Michael Feathers is the founder and Director of R7K Research & Conveyance, a company specializing in software and organization design. Prior to forming R7K, Michael was the Chief Scientist of Obtiva and a consultant with Object Mentor International. Over the years, Michael has spent a great deal of time helping teams after design over time in code bases. Michael is also the author of the book Working Effectively with Legacy Code (Prentice Hall, 2004).

  • Mitchell Hashimoto

    Mitchell Hashimoto

    HashiCorp

    Mitchell is best known as the creator of Vagrant, Packer, and Consul. Mitchell is the founder of HashiCorp, a company that builds powerful and elegant DevOps tools. He is also an O’Reilly author and professional speaker. He is one of the top GitHub users by followers, activity, and contributions. “Automation obsessed,” Mitchell solves problems with as much computer automation as possible.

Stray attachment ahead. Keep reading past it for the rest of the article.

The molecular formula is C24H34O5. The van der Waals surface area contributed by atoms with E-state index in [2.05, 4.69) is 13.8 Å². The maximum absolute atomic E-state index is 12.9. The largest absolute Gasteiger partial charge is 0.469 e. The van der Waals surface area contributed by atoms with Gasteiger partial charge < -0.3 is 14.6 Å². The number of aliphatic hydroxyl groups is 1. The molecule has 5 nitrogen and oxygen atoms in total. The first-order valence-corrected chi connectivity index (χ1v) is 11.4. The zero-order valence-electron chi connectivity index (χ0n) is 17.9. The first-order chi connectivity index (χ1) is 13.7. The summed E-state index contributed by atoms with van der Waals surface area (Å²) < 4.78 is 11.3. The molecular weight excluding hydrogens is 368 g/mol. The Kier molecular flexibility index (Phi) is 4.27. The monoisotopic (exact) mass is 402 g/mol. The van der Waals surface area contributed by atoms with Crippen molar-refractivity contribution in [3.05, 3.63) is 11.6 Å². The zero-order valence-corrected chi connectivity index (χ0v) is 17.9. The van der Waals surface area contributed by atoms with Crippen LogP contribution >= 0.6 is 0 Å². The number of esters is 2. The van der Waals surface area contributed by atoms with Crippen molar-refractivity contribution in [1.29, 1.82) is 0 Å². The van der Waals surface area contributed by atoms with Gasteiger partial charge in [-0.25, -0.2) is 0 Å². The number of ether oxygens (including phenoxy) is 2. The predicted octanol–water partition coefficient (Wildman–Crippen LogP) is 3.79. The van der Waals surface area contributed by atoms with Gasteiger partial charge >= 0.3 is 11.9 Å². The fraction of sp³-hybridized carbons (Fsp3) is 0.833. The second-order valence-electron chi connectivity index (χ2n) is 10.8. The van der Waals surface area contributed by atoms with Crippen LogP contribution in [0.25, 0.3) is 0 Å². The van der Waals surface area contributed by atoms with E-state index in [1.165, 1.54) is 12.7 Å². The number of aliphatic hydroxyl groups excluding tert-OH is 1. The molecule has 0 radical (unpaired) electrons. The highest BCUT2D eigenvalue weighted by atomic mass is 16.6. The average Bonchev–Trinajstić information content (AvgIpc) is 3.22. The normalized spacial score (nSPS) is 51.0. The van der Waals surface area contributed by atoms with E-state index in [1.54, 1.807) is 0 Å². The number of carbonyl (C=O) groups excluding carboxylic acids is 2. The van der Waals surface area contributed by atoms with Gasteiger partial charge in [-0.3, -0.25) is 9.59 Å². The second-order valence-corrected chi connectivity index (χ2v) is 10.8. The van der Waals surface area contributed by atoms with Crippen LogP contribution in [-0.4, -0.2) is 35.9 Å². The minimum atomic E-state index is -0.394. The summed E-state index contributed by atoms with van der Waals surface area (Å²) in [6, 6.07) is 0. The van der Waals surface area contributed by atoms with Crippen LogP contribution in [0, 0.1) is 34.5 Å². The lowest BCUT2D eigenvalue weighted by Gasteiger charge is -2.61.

• Neha Narula

    Neha Narula

    MIT

    Neha is a fifth year PhD student in PDOS, the Parallel and Distributed Operating Systems group at MIT, advised by Robert Morris. Here she has worked on W5, BFlow, a privacy-preserving browser system, WARP, and Dixie. Neha's research interests are in protecting user data and scalable storage systems for web applications.

    Neha has worked for Google as a Software Engineer on Native Client, Blobstore, a system for efficiently storing and serving terabytes of large binary objects, and Froogle.

  • Patrick Debois

    Patrick Debois

    Smalltownheroes

    In order to understand current IT organizations, Patrick Debois has made a habit of changing both his consultancy role and the domain that he works in: sometimes as a developer, manager, sysadmin, or tester, and even as the customer. If there is one thing that annoys him, it is the great divide between all these groups. Patrick first presented concepts on Agile infrastructure at Agile 2008 in Toronto, and in 2009 he organized the first devopsdays. Since then he has been promoting the notion of DevOps to exchange ideas between these groups, and show how they can help each other to achieve better results in business.